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Is Your Car Ratting Out On You?

The markets drifted sideways to slightly lower this week on the news that inflation failed to fall in February.  In fact, some parts of the economy are heating up, which works against the Federal Reserve’s plan to begin cutting rates in the next few months.  While analysts put the probability of a rate cut in June at 60%, there could be further pressure to keep interest rates on hold until the economic data shows signs of weakening.  We’re not there yet.

The one piece of data that everyone is paying close attention to these days is the consumer price index (CPI).  You undoubtedly wonder how this number seems to have fallen and yet your expenses continue to rise.  While I won’t get into the mechanics of how CPI is calculated, know that you are not alone in feeling squeezed.  Whether it be auto insurance, home insurance, filling up your gas tank, or simply buying groceries each week, it doesn’t feel like inflation has abated.  Forget about the price of a home or a new (or even used) car.  And yet consumption remains steady, not despite the rising costs, but perhaps because of the rising costs.  As consumers forgo luxuries, they are spending more on everyday necessities.  We continue to look for signs that consumers are reaching their limit, but that has not occurred yet.

In company news, we learned this week that Amazon expects to earn $5.2 billion in operating income from third-party fees this year.  If you’ve ever wondered why every time you search for a product on Amazon it returns with dozens of Chinese products with thousands of presumably fake reviews, it is because it is a huge moneymaker for Amazon.  Third parties pay Amazon fees for fulfillment, warehousing, and shipping in addition to an inbound placement service fee and a low inventory level fee.  In other company news, Fisker appears to be on the verge of bankruptcy.  The company’s losses are accelerating and without additional capital, it seems unlikely it can continue operations.  Unfortunately, talk of bankruptcy will likely hurt sales which will only put the company in a more precarious position.  The stock has lost 95% over the last five months.  Perhaps this is a cautionary tale.  Consolidation in the EV industry seems inevitable going forward.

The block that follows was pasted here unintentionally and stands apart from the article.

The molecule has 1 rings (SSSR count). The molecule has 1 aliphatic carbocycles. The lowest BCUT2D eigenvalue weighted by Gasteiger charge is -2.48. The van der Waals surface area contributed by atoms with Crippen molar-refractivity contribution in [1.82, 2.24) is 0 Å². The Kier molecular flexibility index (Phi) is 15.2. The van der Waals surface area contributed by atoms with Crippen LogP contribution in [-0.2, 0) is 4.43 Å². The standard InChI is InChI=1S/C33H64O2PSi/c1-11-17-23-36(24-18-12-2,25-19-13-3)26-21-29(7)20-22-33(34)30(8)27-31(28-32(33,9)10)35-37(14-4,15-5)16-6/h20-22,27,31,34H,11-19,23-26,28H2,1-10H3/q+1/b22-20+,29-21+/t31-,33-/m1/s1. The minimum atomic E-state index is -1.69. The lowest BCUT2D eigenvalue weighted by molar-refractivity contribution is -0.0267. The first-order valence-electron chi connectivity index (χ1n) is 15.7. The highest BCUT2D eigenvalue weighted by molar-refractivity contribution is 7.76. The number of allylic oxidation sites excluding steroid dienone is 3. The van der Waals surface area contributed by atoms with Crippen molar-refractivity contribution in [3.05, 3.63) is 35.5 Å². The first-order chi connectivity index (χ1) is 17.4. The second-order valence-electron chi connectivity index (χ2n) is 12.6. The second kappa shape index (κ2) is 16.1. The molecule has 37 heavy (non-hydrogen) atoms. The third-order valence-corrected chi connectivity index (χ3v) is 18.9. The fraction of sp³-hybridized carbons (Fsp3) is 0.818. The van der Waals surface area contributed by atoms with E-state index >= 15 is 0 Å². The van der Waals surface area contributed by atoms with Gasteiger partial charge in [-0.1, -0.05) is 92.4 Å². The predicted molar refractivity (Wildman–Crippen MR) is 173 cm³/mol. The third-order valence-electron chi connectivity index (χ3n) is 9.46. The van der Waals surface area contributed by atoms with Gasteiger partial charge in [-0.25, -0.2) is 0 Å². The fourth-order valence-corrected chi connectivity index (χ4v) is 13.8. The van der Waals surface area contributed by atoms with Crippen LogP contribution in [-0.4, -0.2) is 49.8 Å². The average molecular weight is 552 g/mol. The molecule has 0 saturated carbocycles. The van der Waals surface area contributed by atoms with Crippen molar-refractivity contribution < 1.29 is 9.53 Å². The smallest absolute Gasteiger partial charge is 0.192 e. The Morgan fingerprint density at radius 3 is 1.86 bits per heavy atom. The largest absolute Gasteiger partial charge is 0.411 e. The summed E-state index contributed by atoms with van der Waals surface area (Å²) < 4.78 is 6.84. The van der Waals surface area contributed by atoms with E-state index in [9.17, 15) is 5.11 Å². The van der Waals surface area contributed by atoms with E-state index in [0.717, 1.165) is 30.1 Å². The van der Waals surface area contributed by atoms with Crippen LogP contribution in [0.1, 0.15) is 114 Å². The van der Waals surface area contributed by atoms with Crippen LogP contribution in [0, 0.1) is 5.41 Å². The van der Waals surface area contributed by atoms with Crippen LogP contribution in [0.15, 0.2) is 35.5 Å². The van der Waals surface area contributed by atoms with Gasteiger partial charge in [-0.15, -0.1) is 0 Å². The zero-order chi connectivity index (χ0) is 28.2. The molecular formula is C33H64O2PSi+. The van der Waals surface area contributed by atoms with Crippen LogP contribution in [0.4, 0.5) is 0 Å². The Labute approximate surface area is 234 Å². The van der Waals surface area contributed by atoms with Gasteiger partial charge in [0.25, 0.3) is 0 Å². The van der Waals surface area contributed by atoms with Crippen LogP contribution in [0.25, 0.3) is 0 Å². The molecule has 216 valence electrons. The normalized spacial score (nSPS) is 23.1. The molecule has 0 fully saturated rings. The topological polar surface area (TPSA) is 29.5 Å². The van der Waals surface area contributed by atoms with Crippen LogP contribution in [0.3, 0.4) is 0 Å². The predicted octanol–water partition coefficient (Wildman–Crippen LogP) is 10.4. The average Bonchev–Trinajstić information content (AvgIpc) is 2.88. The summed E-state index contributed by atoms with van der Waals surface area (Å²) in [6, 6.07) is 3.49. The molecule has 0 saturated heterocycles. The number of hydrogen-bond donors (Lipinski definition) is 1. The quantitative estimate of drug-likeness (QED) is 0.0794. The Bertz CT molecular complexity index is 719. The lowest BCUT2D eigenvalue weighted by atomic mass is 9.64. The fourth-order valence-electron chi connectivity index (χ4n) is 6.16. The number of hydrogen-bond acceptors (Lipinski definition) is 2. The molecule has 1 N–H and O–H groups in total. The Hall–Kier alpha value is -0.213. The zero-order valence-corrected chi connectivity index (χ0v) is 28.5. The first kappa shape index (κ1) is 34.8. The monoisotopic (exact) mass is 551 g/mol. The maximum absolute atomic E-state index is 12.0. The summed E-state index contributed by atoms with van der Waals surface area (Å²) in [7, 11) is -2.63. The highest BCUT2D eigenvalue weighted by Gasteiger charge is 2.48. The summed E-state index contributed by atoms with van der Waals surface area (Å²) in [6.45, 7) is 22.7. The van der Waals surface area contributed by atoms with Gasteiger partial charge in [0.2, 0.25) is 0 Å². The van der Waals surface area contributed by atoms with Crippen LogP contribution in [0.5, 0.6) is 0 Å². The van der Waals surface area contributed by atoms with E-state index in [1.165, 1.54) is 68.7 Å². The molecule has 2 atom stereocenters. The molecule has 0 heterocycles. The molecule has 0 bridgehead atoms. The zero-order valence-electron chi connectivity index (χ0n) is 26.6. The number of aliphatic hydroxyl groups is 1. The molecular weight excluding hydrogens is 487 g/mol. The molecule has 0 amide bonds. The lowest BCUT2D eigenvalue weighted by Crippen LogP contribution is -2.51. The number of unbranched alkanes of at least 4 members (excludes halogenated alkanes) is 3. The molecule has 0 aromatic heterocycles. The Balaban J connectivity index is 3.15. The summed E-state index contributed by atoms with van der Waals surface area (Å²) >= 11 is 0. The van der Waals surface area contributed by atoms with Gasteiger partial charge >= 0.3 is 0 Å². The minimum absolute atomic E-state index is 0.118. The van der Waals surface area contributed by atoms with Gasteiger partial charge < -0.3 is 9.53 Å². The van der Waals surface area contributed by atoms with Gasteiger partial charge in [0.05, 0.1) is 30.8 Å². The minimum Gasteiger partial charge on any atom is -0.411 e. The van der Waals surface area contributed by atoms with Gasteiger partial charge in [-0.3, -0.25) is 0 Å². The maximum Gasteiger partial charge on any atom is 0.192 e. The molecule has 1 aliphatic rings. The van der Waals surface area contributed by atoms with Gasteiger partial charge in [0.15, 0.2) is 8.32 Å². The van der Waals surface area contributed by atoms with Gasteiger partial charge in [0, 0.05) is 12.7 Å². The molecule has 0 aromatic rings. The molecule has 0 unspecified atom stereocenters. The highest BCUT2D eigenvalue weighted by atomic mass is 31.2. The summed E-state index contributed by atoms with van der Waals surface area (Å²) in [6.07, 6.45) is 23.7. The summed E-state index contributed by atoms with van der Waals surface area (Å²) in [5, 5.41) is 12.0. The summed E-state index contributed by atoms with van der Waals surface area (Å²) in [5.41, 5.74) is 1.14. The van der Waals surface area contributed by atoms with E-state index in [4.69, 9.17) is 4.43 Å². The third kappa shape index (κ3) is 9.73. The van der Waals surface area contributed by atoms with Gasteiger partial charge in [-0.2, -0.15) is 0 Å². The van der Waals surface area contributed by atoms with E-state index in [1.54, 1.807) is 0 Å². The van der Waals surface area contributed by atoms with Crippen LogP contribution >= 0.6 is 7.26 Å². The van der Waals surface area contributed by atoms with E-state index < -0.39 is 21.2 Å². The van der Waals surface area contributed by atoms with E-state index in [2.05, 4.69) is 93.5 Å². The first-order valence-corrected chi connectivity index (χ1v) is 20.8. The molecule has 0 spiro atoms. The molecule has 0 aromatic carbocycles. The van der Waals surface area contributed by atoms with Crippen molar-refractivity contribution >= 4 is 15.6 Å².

This next story will hit those of you who love chocolate.  Due to heavy rains in West Africa, which supplies two-thirds of the world’s cocoa, the price of cocoa has risen by 32% in the past 30 days and by 143% in the past 12 months.  Transco, one of the largest processing plants, said it stopped buying cocoa beans because of the price but continues to operate until supplies run out.  Candy-makers like Hershey and Mondelez have struggled to absorb the higher cost without raising prices.  Both companies have issued earnings warnings.  If you cannot live without chocolate, now may be a good time to stock up.

In closing, I came across a story (and another here) that suggests automakers are sharing consumers’ driving behavior with insurance companies.  This sounded like clickbait, but I was genuinely interested if this is in fact happening.  As it turns out, it is for some car brands to varying degrees.  Among the manufacturers that are sharing data include General Motors, Honda, Kia, and Hyundai.  Internet-enabled cars allow for many advantages including navigation, and roadside assistance, but the sneaky part is that the fine print sometimes allows these manufacturers to track and share data with companies such as LexisNexis and Verisk.  Among the data collected are hard braking, hard accelerating, speeding over 80 miles an hour, and drive time.  When owners accept the user terms and privacy statement, buried in the fine print is their consent to share their data with third parties, despite many of these contracts referencing SiriusXM, not LexisNexis.  While the benefit of technology is apparent in safety and convenience, it sometimes has drawbacks.  Now you know. 

Bruce J. Mason, MBA